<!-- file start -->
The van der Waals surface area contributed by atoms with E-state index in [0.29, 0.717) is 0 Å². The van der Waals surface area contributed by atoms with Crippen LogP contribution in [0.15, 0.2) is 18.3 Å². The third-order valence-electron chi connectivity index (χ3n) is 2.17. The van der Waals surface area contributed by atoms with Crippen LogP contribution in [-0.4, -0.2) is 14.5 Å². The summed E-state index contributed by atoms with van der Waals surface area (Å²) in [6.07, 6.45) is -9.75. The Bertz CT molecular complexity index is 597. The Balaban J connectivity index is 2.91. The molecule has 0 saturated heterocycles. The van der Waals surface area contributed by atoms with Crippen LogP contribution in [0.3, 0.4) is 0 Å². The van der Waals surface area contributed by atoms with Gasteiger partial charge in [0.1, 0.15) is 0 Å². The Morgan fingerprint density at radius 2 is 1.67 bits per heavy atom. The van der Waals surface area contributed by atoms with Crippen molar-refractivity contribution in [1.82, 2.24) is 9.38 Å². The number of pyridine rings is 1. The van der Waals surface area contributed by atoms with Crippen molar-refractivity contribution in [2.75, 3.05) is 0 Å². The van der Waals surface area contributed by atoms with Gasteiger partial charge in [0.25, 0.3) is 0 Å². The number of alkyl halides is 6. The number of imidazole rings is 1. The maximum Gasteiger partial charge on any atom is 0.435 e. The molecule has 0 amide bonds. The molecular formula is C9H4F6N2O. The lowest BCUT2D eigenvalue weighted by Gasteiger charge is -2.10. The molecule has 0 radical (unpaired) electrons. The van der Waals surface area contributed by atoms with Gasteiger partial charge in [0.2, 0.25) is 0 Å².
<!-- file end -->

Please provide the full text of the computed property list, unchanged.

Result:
The van der Waals surface area contributed by atoms with E-state index in [0.29, 0.717) is 0 Å². The van der Waals surface area contributed by atoms with Crippen LogP contribution in [0.15, 0.2) is 18.3 Å². The third-order valence-electron chi connectivity index (χ3n) is 2.17. The van der Waals surface area contributed by atoms with Crippen LogP contribution in [-0.4, -0.2) is 14.5 Å². The summed E-state index contributed by atoms with van der Waals surface area (Å²) in [6.07, 6.45) is -9.75. The Bertz CT molecular complexity index is 597. The Balaban J connectivity index is 2.91. The molecule has 0 saturated heterocycles. The van der Waals surface area contributed by atoms with Crippen LogP contribution in [0.3, 0.4) is 0 Å². The van der Waals surface area contributed by atoms with Gasteiger partial charge in [0.1, 0.15) is 0 Å². The Morgan fingerprint density at radius 2 is 1.67 bits per heavy atom. The van der Waals surface area contributed by atoms with Crippen molar-refractivity contribution in [1.82, 2.24) is 9.38 Å². The number of pyridine rings is 1. The van der Waals surface area contributed by atoms with Crippen molar-refractivity contribution in [2.75, 3.05) is 0 Å². The van der Waals surface area contributed by atoms with Gasteiger partial charge in [0.25, 0.3) is 0 Å². The number of alkyl halides is 6. The number of imidazole rings is 1. The maximum Gasteiger partial charge on any atom is 0.435 e. The molecule has 0 amide bonds. The molecular formula is C9H4F6N2O. The lowest BCUT2D eigenvalue weighted by Gasteiger charge is -2.10. The molecule has 0 radical (unpaired) electrons. The van der Waals surface area contributed by atoms with Gasteiger partial charge in [0.2, 0.25) is 0 Å².